Year of entry: 2018
Course unit details:
Fear and Loathing in International Relations: The Problem of Identity and Difference
|Unit level||Level 3|
|Teaching period(s)||Semester 1|
|Available as a free choice unit?||Yes|
This course will enable students to think critically about difference in the context of globalization and the legacy of imperialism/colonialism. For too long ‘difference’ has either been associated with a threat or we are told difference must be seen as always a good thing. In both cases the full potential of what we mean by ‘difference’ is sidelined. Difference is the reason for justifying many things and yet the preoccupation with threat, violence, and domination or alternatively enrichment displaces difference as the central concern of international relations. Questions that never get asked include, ‘What are the various ways in which we have come to understand difference?; ‘What are the strengths and weaknesses of these?; ‘Why is difference so dangerous’? Why is difference so important? What kind of differences do we want? How does difference best flourish? What is the relationship between identity and difference?
The course unit aims to:¿
1. Explore in general debates on the relationship between identity and difference linked to underlying theoretical IR frameworks of communitarianism, comsopolitanism and post-colonialism, Consider how these theoretical frameworks are linked to key ideas such as nationalism, globalization, colonialism, citizenship and hybridity.
2. Consider a range of contemporary issues through which the identity-difference nexus is being discussed, debated and contested including:¿(i) Race;¿(ii) Gender;¿(iii) Multiculturalism;¿(iv) Immigration; and¿(v) Indigeneity.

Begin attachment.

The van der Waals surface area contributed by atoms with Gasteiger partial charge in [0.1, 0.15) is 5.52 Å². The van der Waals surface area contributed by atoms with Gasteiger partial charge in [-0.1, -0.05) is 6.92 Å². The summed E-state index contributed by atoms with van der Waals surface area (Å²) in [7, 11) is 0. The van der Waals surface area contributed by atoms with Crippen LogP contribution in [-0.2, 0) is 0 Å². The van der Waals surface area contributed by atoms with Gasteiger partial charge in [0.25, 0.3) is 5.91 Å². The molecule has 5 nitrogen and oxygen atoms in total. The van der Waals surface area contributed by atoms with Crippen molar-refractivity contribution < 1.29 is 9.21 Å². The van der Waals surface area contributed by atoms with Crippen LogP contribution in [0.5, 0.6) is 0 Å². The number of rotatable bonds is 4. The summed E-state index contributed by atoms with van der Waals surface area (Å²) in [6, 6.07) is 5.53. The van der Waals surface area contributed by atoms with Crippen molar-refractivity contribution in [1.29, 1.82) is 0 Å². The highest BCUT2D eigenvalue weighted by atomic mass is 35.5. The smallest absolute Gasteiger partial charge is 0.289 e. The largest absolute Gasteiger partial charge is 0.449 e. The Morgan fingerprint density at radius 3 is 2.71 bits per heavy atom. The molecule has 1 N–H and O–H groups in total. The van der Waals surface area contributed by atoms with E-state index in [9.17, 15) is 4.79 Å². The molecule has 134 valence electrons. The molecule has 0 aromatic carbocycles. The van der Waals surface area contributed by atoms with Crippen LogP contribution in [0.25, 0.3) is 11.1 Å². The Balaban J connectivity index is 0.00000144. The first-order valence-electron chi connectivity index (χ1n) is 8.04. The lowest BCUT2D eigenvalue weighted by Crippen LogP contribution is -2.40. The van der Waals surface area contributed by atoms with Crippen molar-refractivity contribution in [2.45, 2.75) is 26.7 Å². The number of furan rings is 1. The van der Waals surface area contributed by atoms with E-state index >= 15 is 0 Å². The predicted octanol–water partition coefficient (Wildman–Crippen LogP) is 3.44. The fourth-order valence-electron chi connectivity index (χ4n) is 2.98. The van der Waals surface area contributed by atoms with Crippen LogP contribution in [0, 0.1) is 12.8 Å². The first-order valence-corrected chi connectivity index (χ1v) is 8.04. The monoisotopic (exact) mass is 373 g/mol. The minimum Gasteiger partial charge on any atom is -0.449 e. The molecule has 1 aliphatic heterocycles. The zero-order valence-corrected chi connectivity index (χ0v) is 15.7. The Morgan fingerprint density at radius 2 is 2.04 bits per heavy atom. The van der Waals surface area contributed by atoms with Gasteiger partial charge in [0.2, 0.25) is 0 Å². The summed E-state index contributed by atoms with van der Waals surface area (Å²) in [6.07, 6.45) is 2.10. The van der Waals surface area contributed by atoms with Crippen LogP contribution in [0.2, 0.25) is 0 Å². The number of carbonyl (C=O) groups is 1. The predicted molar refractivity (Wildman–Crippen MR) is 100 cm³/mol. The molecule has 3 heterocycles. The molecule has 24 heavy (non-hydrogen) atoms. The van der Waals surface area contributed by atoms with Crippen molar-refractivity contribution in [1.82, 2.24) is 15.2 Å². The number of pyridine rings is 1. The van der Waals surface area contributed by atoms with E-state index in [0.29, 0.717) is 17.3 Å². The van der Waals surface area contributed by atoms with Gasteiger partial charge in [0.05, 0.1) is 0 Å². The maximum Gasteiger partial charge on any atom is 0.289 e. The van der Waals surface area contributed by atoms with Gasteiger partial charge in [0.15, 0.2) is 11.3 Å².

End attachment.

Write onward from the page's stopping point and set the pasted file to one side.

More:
3. Introduce the prevailing political context within which these debates are set around the concept
of globalisation and the legacy of imperialism/ colonialism.
4. Enable students to link the aforementioned frameworks and concepts to problems of difference which have arisen in the recent decades - e.g., Brexit; Black Lives Matter; Rhodes Must Fall; the 2015 uprisings in Ferguson; the 2011 uprisings in Britain; the 2005 uprisings in France; Gender Quotas; gender segregation; the US DREAM Act; the 2015 British Immigration Bill; indigenous movements in Canada, Australia and Africa.
5. Develop students’ oral skills (through general discussion), team-work skills (through a group
poster presentation), written skills (through the assessed essay and poster), research skills (from the use and assessment of material from an array of sources), and critical and analytical skills.
Objectives (Learning Outcomes)
On completion of this unit successful students will be able to demonstrate:
• An ability to assess critically the frameworks of communitarianism, cosmopolitanism, and post-colonialism and reflect upon how they inform current discussions about the nature of identity and difference through ideas of class, race, gender, immigration and indigeneity.
• An ability to engage with key concepts such as nationalism, cosmopolitan citizenship and hybridity and identify how they present different understandings of the relationship between identity and difference.
• An ability to assess critically the arguments surrounding each of the contemporary issues looked at (e.g. immigration, gender, race, multiculturalism, indigeneity).